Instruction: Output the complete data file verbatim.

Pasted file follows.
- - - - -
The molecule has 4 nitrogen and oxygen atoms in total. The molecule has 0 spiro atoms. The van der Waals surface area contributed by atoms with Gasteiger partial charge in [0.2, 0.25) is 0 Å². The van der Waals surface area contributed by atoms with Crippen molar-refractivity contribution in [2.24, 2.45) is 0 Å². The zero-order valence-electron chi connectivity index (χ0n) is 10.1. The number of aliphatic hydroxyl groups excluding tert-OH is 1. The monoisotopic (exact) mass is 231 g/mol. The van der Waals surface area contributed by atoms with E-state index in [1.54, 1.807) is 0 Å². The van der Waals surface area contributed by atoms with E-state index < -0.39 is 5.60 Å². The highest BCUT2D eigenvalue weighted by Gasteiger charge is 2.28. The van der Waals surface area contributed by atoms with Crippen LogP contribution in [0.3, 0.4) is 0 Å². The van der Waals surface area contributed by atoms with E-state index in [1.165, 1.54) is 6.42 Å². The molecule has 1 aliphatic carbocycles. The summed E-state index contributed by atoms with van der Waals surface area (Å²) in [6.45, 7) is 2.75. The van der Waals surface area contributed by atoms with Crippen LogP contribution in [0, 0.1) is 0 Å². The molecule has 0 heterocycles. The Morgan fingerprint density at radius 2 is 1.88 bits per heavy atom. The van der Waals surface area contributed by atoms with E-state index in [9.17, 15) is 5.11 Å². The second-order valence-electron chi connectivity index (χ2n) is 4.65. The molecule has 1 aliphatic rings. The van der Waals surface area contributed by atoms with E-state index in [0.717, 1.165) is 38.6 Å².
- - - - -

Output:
The molecule has 4 nitrogen and oxygen atoms in total. The molecule has 0 spiro atoms. The van der Waals surface area contributed by atoms with Gasteiger partial charge in [0.2, 0.25) is 0 Å². The van der Waals surface area contributed by atoms with Crippen molar-refractivity contribution in [2.24, 2.45) is 0 Å². The zero-order valence-electron chi connectivity index (χ0n) is 10.1. The number of aliphatic hydroxyl groups excluding tert-OH is 1. The monoisotopic (exact) mass is 231 g/mol. The van der Waals surface area contributed by atoms with E-state index in [1.54, 1.807) is 0 Å². The van der Waals surface area contributed by atoms with E-state index < -0.39 is 5.60 Å². The highest BCUT2D eigenvalue weighted by Gasteiger charge is 2.28. The van der Waals surface area contributed by atoms with Crippen LogP contribution in [0.3, 0.4) is 0 Å². The van der Waals surface area contributed by atoms with E-state index in [1.165, 1.54) is 6.42 Å². The molecule has 1 aliphatic carbocycles. The summed E-state index contributed by atoms with van der Waals surface area (Å²) in [6.45, 7) is 2.75. The van der Waals surface area contributed by atoms with Crippen LogP contribution in [0, 0.1) is 0 Å². The molecule has 0 heterocycles. The Morgan fingerprint density at radius 2 is 1.88 bits per heavy atom. The van der Waals surface area contributed by atoms with E-state index in [9.17, 15) is 5.11 Å². The second-order valence-electron chi connectivity index (χ2n) is 4.65. The molecule has 1 aliphatic rings. The van der Waals surface area contributed by atoms with E-state index in [0.717, 1.165) is 38.6 Å².